[Event "15th ch-EUR Indiv 2014"] [Site "Yerevan ARM"] [Date "2014.03.06"] [Round "4.2"] [White "Najer, Evgeniy"] [Black "Smirin, Ilia"] [Result "1-0"] [ECO "B67"] [WhiteElo "2633"] [BlackElo "2644"] [Annotator "Albert Silver"] [SetUp "1"] [FEN "8/6k1/b6p/2np1p1P/1p1R4/8/PPP5/1K6 w - - 0 41"] [PlyCount "10"] [EventDate "2014.03.03"] 41. Rxd5 {[#] The drawing move:} f4 $3 {is truly worthy of a study.} ({The move order with} 41... Kf6 {also works, but 41...f4 is more precise if only because it allows White a chance to go astray as will be seen.}) 42. Rxc5 Kf6 $1 {cutting off the rook from f5, and freeing the pawn to advance.} 43. Rc6+ { and once again, the drawing move is worthy of a study.} Ke7 {Again, the only move. To understand why, one needs to see what happens on 'natural' moves.} ( 43... Ke5 44. Rxa6 f3 45. Ra8 Kd4 46. Rf8 Ke3 47. c4 {and White is won.}) 44. Rxa6 f3 45. Ra5 Ke6 {Domination! The rook simply has no way to reach the f-file in time and as a result must give a perpetual check to the black king.} 1-0

The line is beautiful to behold, and the theme of domination after sacrificing not one, but two pieces to dominate the rook and draw is impressive, but it does not end there. Now that you have seen what happens if the pieces are taken, suppose White decides to stop the pawn with 42.Rf5 instead. What then? This is where the importance of allowing it with 41...f4 is revealed.

[Event "15th ch-EUR Indiv 2014"] [Site "Yerevan ARM"] [Date "2014.03.06"] [Round "4.2"] [White "Najer, Evgeniy"] [Black "Smirin, Ilia"] [Result "1-0"] [ECO "B67"] [WhiteElo "2633"] [BlackElo "2644"] [Annotator "Albert Silver"] [SetUp "1"] [FEN "8/6k1/b6p/2nR1p1P/1p6/8/PPP5/1K6 b - - 0 41"] [PlyCount "29"] [EventDate "2014.03.03"] 41... f4 $3 42. Rf5 {[#] White decides to stop the pawn and eliminate the trouble, but Black has the no less spectacular resource} Nd3 $3 {As incredible as it may seem, this does not just save the game for Black, it wins it!} 43. b3 {The knight cannot be touched, and the rook cannot move as it alone prevents the f-pawn from advancing.} ({Now obviously the knight cannot be taken with} 43. cxd3 {due to the double attack} Bxd3+ {[%cal Rd3f5,Rd3b1] winning the rook. }) 43... Bc8 $3 {Domination again! The rook is forced to leave its outpost.} 44. Rd5 Nf2 45. Rd4 (45. Rd2 {does not work either.} Ne4 46. Rd3 Bg4 47. Rd4 Bf5) 45... f3 46. Rf4 Bg4 47. a4 bxa3 48. b4 Bxh5 49. b5 Nh3 50. b6 Nxf4 51. b7 f2 52. b8=Q f1=Q+ {and it is over.} 53. Ka2 Bf7+ 54. Kxa3 Qa1+ 55. Kb4 Qb2+ 1-0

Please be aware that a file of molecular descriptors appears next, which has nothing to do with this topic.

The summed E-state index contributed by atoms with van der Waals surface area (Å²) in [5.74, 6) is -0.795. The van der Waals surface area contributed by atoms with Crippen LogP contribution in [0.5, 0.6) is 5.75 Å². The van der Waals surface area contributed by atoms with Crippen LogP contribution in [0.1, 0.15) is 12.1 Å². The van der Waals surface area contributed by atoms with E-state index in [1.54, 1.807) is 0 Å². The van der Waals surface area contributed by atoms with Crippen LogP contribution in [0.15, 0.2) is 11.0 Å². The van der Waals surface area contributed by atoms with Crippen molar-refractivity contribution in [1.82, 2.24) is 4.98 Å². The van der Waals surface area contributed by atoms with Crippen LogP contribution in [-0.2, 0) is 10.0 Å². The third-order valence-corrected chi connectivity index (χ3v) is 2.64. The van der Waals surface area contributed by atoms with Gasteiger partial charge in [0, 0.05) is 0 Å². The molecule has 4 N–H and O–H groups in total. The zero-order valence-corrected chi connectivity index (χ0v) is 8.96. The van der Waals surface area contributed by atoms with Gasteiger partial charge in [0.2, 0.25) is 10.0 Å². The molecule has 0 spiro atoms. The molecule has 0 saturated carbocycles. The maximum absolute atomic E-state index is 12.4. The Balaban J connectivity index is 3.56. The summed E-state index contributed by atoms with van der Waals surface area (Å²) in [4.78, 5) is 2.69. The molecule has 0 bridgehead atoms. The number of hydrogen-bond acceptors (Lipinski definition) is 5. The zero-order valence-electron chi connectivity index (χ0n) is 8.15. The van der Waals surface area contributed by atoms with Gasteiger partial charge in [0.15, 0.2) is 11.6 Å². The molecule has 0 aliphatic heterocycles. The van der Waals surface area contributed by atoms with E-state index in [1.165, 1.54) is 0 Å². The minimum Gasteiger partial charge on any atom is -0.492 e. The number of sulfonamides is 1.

Another breathtaking demonstration of domination.

Armenian GM Artur Chibukhchian

GM Athanasios Mastrovasilis from Greece

Hrant Melkumyan

Turkish GM Mustafa Yilmaz (2557)

Standings after four rounds:

Rk Ti. Name FED Rtg Pts  TB Perf
1 GM Najer Evgeniy RUS 2633 4.0 2551 3297
2 IM Artemiev Vladislav RUS 2621 3.5 2631 2891
3 GM Shimanov Aleksandr RUS 2649 3.5 2614 2889
4 GM Riazantsev Alexander RUS 2689 3.5 2592 2886
5 GM Cheparinov Ivan BUL 2681 3.5 2583 2876
6 GM Kovalenko Igor LAT 2626 3.5 2569 2847
7 GM Motylev Alexander RUS 2656 3.5 2510 2813
8 GM Onischuk Vladimir UKR 2583 3.0 2707 2778
9 GM Goganov Aleksey RUS 2569 3.0 2667 2735
10 GM Antipov Mikhail Al. RUS 2507 3.0 2643 2702
11 GM Dubov Daniil RUS 2618 3.0 2638 2752
12 GM Ipatov Alexander TUR 2614 3.0 2629 2744
13 GM Pashikian Arman ARM 2612 3.0 2622 2730
14 GM Fressinet Laurent FRA 2709 3.0 2610 2760
15 GM Eljanov Pavel UKR 2723 3.0 2609 2767
16 GM Lupulescu Constantin ROU 2643 3.0 2605 2737
17 GM Kryvoruchko Yuriy UKR 2706 3.0 2600 2751
18 GM Wojtaszek Radoslaw POL 2713 3.0 2600 2756
19 WGM Charochkina Daria RUS 2374 3.0 2599 2673
20 GM Navara David CZE 2700 3.0 2597 2747

Click for complete standings


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Born in the US, he grew up in Paris, France, where he completed his Baccalaureat, and after college moved to Rio de Janeiro, Brazil. He had a peak rating of 2240 FIDE, and was a key designer of Chess Assistant 6. In 2010 he joined the ChessBase family as an editor and writer at ChessBase News. He is also a passionate photographer with work appearing in numerous publications, and the content creator of the YouTube channel, Chess & Tech.